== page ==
Four instrument cases will consume an entire pew’s worth of precious real estate in a tiny church on the most jam-packed church night of the year. I could feel the pressure of the crowd, so many strangers among the familiar congregants. Each year I would start out holding my breath—after that trainwreck of a rehearsal, how could they possibly get through the performance—?
But I’d forgotten that there is no warmer audience than inside a overflowing church on Christmas Eve. Of all nights of the year, this is then one when the audience just really wants to love you unconditionally. They’re not there to poo-poo your historical styling in Jesu, Joy of Man’s Desiring. They’re there for candlelight and carol-sing; they’re there to feel moved. Four little girls playing violins sets the mood well.
Moments later, the violins would be tucked away in their cases and shoved beneath the pew, and then: on to Lessons and Carols. Around us would rise the voices of the choir, of the regular congregants, and their visiting cousins and grandparents, all the Christmas-and-Easter Lutherans, the nostalgic fallen Catholics, the curious neighbors, the Jewish boyfriends, the atheist in-laws, everybody singing the familiar songs. My kids would sing with gusto, should-to-shoulder, in their best-trained children’s choir voices, spontaneously improvising harmonies. They’d always loved singing together—on car rides, at the dinner table, lying awake in their beds at night.
When the service was over, we’d order our traditional take-out Chinese food for a late-night feast in the dining room festooned with holiday garland, then crowd around the piano for hours singing wintry, modal-sounding ancient carols (“In the Bleak Midwinter”, “The Coventry Carol” (with its famous picardy third—bye, bye, lully, lullay.), and a few other favorites: Ruth Crawford Seeger’s American Folk Songs for Christmas, “Walking in the Air”, from Howard Blake’s The Snowman, and “Little Toy Trains” and “Douglas Mountain” from the Raffi Christmas Treasury.
~ ~ ~
This Flower, whose fragrance tender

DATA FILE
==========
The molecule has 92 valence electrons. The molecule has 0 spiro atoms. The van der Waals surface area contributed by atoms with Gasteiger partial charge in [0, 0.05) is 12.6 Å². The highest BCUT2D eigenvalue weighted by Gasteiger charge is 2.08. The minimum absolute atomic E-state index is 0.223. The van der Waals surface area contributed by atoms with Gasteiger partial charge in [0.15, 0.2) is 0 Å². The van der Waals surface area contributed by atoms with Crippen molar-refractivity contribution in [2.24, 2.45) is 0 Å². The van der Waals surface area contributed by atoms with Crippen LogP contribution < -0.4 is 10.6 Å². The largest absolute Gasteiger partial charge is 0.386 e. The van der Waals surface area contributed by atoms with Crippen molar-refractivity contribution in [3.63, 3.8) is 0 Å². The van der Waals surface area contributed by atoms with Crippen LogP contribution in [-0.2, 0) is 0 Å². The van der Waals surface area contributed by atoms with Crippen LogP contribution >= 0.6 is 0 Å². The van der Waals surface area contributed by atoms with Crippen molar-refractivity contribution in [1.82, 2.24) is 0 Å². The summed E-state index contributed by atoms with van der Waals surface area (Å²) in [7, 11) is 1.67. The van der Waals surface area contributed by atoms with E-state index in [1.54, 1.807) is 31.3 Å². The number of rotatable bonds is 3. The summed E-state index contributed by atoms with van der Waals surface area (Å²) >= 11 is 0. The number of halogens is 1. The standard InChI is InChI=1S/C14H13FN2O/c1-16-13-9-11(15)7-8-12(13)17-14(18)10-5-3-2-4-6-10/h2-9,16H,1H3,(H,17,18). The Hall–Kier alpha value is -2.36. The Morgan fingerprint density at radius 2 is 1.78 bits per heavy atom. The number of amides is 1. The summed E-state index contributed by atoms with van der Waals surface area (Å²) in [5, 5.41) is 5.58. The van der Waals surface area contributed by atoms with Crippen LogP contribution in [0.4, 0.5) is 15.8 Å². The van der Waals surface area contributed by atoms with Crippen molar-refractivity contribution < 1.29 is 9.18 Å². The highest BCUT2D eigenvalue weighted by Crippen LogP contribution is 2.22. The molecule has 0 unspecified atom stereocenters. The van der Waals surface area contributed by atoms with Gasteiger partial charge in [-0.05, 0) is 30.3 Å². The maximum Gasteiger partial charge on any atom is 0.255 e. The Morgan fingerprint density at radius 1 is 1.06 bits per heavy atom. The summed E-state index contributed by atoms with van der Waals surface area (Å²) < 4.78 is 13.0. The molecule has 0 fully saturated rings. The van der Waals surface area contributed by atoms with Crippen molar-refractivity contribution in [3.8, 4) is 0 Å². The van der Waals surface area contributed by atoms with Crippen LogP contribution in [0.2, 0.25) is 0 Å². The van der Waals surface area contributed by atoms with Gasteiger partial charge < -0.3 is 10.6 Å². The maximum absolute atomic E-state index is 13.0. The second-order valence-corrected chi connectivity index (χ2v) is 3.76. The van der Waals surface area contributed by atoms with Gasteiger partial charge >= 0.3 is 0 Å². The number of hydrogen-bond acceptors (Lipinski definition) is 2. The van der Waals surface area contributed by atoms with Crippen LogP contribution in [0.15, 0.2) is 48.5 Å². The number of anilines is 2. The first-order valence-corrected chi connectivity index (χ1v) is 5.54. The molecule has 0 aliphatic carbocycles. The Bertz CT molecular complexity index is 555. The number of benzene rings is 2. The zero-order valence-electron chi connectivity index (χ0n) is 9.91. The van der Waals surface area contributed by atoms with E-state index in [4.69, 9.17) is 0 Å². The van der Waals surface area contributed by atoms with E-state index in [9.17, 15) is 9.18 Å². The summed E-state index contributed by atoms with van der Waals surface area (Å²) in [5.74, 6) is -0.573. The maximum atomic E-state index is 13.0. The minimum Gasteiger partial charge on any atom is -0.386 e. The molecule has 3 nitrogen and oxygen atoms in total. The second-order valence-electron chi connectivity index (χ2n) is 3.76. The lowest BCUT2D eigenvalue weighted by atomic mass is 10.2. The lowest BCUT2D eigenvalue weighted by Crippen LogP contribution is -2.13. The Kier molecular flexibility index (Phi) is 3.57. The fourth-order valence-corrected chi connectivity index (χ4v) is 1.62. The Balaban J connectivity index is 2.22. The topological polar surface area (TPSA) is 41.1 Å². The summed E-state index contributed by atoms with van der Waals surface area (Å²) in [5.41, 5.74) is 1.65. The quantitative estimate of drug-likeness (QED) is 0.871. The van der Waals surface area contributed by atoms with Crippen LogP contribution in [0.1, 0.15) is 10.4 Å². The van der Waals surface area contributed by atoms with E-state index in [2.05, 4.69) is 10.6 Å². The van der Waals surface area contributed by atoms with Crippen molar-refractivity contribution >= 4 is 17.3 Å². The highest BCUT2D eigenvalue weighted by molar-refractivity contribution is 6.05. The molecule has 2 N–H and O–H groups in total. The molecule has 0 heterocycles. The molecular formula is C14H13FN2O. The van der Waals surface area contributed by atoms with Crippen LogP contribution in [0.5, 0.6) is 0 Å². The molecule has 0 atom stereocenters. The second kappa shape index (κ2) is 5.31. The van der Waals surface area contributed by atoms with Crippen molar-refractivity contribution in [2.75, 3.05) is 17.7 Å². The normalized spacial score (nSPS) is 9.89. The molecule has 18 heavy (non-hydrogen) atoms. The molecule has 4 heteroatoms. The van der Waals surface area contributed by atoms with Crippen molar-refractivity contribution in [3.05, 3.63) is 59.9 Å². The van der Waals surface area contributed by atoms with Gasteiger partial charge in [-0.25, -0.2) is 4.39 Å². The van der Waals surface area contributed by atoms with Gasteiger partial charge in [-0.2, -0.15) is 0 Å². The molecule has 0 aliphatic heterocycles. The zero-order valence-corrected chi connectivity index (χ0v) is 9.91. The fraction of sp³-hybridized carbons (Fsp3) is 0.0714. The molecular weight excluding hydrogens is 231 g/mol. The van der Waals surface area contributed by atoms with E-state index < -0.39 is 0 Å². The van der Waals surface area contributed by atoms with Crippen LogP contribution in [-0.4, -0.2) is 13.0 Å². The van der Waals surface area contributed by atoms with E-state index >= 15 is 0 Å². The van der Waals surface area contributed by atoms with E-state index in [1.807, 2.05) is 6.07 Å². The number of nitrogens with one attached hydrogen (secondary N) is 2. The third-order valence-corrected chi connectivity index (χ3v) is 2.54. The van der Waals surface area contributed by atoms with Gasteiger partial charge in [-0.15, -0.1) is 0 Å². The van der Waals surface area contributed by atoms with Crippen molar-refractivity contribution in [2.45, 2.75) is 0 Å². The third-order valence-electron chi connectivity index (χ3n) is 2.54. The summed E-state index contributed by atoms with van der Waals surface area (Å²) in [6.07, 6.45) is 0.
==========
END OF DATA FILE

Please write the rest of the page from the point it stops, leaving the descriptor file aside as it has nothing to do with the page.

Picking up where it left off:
With sweetness fills the air,
Dispels with glorious splendor
The darkness everywhere.
Pass a decade, or more.
Wednesday evening, riding in the minivan to my parents’ house for Christmas dinner, the girls were singing “Lo, How a Rose E’er Blooming” in close harmony in the back seats, their voices blending so perfectly that they sounded like a chord played on a single instrument—and then breaking off into laughter, and restarting. We’d all been up late the night before, after the church service, during which one of the sisters, the only one who is still studying music, played solo Bach movements on violin and viola at the prelude. Then the frozen walk home through the inky dark, the Chinese food by candlelight, and the hours of singing at the piano.
I realized then that my own heart’s desire has been with me all along. It was a ruby-slipper revelation. My daughters have been jamming together since they were small. Their voices, untrained but not uneducated, thanks to years of instrumental study, are an easy, natural medium for improvisation. Thanks to violin study, they have an acute sense of pitch and a prodigious memory for melody and lyrics. They can be playful because singing, a “mere” hobby comes without the pressure of a goal or project. It lives in the moment. And the moment is ever-vanishing, How many Christmases, or even weekends, will they have together, as they grow older and their lives more complicated?
Occasionally they wonder aloud if they should record themselves “so we can listen to it, years from now, and remember.” For an instant I flash on my future self, and the simultaneous heartbreak and joy of some day rediscovering this as-yet-unmade recording. Can the moment be caught and preserved, to be unwrapped in some distance future like a treasured ornament? Perhaps its fleeting nature is what brings its paradoxical value.